| Foreign ships` coastal water international transshipment will be partially allowed at the free trade pilot zone in Shanghai, China, raising concerns of negative impact on Busan Port.
Restriction on coastal water international transshipment is a regulation that bans sales by foreign ships while leaving and returning their home ports. The purpose is to protect home ship-owners. For example, if a U.S. cargo ship heading for New York loaded a container in Qingdao, Shandong Province, the ship cannot unload cargo in other cities of China. It has to go directly to a foreign country.
Going forward, ships of a domestic ship owner that are located in a foreign country due to tax problems, etc, will be allowed for international coastal water transshipment. To this end, some of cargos worth 70,000 TEUs (20-foot equivalent container units) annually that had to come from Northeast costal ports including Tianjin to Busan will likely head for Shanghai.
Last year, a total 17.4 million TEUs of containers were handled at Busan Port, and transshipment cargo accounted for 48 percent (8.15 million TEUs). Among transshipment cargo, Chinese cargo was 31 percent at 2.56 million. With the share of transshipment cargo of Europe and North America decreasing, the share of China has increased by 4 percentage points from 2004, rising as the largest trade country. Over this period, all transshipped cargos at Busan annually has increased 6.9 percent on average, but cargos traveling between Busan and Chinese ports have increased 8.6 percent. Busan Port remains as the world`s top five trade ports largely because of China`s transshipment cargo.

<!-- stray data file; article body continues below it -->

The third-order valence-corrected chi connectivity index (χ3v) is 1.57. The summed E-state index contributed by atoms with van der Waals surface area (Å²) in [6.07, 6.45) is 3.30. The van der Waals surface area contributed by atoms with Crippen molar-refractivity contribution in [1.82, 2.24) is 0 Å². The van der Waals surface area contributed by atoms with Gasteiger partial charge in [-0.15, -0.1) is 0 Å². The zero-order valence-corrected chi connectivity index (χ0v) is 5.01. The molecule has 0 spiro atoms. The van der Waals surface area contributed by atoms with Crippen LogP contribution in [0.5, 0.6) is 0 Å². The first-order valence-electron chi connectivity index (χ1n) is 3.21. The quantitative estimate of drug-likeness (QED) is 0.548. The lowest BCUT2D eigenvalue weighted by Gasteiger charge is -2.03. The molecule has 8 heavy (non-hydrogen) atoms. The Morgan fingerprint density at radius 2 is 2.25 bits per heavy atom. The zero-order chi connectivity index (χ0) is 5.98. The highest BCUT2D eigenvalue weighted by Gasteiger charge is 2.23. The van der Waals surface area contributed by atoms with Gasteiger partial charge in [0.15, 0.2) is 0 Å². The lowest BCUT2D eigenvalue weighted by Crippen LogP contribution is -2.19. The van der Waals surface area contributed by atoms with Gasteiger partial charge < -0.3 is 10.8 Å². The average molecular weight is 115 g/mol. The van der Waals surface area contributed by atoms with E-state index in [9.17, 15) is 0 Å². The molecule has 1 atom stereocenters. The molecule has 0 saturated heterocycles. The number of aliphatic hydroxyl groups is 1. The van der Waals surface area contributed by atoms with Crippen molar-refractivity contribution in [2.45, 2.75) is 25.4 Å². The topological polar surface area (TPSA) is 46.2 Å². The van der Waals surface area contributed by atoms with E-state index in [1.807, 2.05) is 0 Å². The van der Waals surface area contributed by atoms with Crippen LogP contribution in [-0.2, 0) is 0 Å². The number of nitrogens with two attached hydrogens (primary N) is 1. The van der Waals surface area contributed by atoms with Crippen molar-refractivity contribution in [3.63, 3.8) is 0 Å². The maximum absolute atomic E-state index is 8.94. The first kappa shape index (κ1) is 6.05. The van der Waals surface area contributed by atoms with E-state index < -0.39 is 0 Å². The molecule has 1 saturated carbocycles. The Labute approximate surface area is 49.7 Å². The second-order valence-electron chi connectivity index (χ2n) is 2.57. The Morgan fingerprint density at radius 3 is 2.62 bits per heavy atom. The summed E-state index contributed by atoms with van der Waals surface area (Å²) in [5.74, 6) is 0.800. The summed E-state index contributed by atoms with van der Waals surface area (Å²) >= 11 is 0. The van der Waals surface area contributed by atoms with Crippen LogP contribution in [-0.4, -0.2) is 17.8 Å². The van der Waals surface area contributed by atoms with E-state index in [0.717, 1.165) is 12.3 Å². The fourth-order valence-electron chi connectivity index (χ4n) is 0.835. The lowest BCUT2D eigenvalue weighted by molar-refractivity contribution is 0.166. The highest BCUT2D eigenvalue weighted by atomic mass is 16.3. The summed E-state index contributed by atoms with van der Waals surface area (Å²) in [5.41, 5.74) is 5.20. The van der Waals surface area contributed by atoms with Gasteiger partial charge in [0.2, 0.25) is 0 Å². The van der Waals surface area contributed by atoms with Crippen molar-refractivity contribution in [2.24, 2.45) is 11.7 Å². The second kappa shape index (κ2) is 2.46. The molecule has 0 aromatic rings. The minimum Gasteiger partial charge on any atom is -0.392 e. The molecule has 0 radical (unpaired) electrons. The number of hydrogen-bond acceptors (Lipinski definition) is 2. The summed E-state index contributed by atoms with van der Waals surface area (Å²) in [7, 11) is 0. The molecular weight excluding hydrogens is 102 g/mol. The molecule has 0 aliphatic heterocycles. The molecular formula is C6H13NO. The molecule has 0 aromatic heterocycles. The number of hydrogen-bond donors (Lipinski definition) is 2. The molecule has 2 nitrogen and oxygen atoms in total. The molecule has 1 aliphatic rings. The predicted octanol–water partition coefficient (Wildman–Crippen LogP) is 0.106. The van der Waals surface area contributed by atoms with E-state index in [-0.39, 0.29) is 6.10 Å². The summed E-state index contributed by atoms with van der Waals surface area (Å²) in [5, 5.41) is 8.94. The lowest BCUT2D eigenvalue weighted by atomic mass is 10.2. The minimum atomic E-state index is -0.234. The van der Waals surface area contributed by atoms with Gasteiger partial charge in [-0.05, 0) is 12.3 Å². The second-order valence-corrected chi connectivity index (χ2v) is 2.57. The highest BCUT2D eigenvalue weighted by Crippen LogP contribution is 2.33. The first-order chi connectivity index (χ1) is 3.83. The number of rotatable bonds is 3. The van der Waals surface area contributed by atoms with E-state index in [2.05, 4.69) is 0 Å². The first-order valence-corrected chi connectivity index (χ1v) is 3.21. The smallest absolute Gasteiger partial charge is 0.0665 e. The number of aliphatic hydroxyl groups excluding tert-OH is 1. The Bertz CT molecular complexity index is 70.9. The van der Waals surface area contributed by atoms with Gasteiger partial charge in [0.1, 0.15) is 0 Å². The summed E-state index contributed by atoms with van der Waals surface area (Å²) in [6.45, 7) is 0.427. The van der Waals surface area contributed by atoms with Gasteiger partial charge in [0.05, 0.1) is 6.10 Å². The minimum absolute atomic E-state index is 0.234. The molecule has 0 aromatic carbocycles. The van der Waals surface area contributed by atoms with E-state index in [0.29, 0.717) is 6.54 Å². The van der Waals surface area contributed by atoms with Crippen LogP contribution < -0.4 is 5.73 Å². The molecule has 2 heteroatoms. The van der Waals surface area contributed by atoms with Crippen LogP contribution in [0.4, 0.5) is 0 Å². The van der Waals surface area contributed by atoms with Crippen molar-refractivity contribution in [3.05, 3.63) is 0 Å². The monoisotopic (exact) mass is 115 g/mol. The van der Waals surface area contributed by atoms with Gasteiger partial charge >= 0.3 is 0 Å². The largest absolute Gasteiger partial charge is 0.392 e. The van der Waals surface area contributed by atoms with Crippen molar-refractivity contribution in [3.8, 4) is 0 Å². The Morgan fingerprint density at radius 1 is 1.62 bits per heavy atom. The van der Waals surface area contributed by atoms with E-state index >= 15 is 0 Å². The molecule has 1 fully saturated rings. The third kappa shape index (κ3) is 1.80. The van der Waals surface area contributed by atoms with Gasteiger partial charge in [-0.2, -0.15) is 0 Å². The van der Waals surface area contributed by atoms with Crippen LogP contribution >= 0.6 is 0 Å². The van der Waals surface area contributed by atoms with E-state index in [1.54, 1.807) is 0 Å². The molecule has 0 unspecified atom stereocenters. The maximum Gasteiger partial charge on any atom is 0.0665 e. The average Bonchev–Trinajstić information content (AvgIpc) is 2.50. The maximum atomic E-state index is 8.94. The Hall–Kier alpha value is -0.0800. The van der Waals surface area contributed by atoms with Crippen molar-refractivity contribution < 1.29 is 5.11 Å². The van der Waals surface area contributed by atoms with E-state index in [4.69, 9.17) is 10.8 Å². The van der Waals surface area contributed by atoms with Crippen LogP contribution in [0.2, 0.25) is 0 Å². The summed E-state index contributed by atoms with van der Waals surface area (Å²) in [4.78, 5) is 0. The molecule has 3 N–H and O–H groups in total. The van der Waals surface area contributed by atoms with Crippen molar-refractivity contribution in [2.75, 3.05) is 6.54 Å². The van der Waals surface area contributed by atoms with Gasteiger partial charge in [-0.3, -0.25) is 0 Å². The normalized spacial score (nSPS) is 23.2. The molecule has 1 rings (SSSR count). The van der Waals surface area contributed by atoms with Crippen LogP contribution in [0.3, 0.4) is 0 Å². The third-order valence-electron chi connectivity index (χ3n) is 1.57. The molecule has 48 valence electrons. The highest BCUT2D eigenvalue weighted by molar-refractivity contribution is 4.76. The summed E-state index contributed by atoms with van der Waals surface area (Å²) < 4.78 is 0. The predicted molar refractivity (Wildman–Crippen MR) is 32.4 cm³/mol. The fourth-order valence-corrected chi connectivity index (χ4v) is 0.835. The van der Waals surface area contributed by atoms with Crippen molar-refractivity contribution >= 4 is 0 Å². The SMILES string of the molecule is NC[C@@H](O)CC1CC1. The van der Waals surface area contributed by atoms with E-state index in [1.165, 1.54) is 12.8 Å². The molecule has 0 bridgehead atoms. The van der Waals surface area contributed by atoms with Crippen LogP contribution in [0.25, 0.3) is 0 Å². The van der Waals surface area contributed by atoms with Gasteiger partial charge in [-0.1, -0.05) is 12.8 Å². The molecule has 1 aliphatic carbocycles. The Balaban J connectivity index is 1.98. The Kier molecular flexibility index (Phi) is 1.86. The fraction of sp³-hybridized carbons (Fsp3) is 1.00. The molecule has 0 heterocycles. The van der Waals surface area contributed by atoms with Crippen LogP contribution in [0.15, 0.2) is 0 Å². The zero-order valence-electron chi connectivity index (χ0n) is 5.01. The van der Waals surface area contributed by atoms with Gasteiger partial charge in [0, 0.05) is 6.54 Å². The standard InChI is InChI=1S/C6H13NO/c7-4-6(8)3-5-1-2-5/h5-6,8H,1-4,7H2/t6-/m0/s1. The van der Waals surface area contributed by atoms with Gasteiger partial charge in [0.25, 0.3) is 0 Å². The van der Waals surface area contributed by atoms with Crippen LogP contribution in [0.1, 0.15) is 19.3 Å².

Meanwhile, Shanghai ranks No. 1 in the world in container treatment volume, but accounts for just 5 percent in international transshipment. The city has been focusing on independent export and import cargo. As international coastal transshipment range expands, however, Busan Port can suffer a blow. Kim Myeong-shin, an official at KOTRA Shanghai, said, "If Shanghai eases all related regulations, new annual transshipment cargo will increase to 900,000 TEUs." However, Kim In-yeong, a manager at Busan Port Authority, had different view, saying, "China`s transshipment cargo is just 70,000 TEUs, meaning no immediate impact.